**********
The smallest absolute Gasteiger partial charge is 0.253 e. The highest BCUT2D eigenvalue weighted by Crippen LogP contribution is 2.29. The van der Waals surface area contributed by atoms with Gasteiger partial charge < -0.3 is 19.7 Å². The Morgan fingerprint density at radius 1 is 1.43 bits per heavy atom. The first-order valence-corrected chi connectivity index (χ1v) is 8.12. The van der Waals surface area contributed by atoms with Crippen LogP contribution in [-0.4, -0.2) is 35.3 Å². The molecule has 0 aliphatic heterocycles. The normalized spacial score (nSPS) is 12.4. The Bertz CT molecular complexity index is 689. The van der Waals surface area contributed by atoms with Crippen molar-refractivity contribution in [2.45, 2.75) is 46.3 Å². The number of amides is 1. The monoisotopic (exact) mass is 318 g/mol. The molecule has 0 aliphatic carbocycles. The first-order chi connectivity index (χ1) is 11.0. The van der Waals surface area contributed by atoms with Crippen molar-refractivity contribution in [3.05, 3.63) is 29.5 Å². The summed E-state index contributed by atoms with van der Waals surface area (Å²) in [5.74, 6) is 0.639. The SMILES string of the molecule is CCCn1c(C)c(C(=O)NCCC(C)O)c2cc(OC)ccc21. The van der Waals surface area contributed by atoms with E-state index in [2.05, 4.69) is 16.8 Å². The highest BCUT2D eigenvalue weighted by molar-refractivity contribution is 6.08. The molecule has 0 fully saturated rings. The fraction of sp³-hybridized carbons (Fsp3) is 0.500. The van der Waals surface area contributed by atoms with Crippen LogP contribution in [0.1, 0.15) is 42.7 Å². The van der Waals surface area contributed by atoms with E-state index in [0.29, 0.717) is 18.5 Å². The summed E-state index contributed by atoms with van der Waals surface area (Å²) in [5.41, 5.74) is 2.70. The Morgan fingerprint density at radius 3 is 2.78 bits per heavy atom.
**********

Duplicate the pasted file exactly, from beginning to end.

The smallest absolute Gasteiger partial charge is 0.253 e. The highest BCUT2D eigenvalue weighted by Crippen LogP contribution is 2.29. The van der Waals surface area contributed by atoms with Gasteiger partial charge < -0.3 is 19.7 Å². The Morgan fingerprint density at radius 1 is 1.43 bits per heavy atom. The first-order valence-corrected chi connectivity index (χ1v) is 8.12. The van der Waals surface area contributed by atoms with Crippen LogP contribution in [-0.4, -0.2) is 35.3 Å². The molecule has 0 aliphatic heterocycles. The normalized spacial score (nSPS) is 12.4. The Bertz CT molecular complexity index is 689. The van der Waals surface area contributed by atoms with Crippen molar-refractivity contribution in [2.45, 2.75) is 46.3 Å². The number of amides is 1. The monoisotopic (exact) mass is 318 g/mol. The molecule has 0 aliphatic carbocycles. The first-order chi connectivity index (χ1) is 11.0. The van der Waals surface area contributed by atoms with Crippen molar-refractivity contribution in [3.05, 3.63) is 29.5 Å². The summed E-state index contributed by atoms with van der Waals surface area (Å²) in [5.74, 6) is 0.639. The SMILES string of the molecule is CCCn1c(C)c(C(=O)NCCC(C)O)c2cc(OC)ccc21. The van der Waals surface area contributed by atoms with E-state index in [2.05, 4.69) is 16.8 Å². The highest BCUT2D eigenvalue weighted by molar-refractivity contribution is 6.08. The molecule has 0 fully saturated rings. The fraction of sp³-hybridized carbons (Fsp3) is 0.500. The van der Waals surface area contributed by atoms with Crippen LogP contribution in [0.1, 0.15) is 42.7 Å². The van der Waals surface area contributed by atoms with E-state index in [0.29, 0.717) is 18.5 Å². The summed E-state index contributed by atoms with van der Waals surface area (Å²) in [5.41, 5.74) is 2.70. The Morgan fingerprint density at radius 3 is 2.78 bits per heavy atom.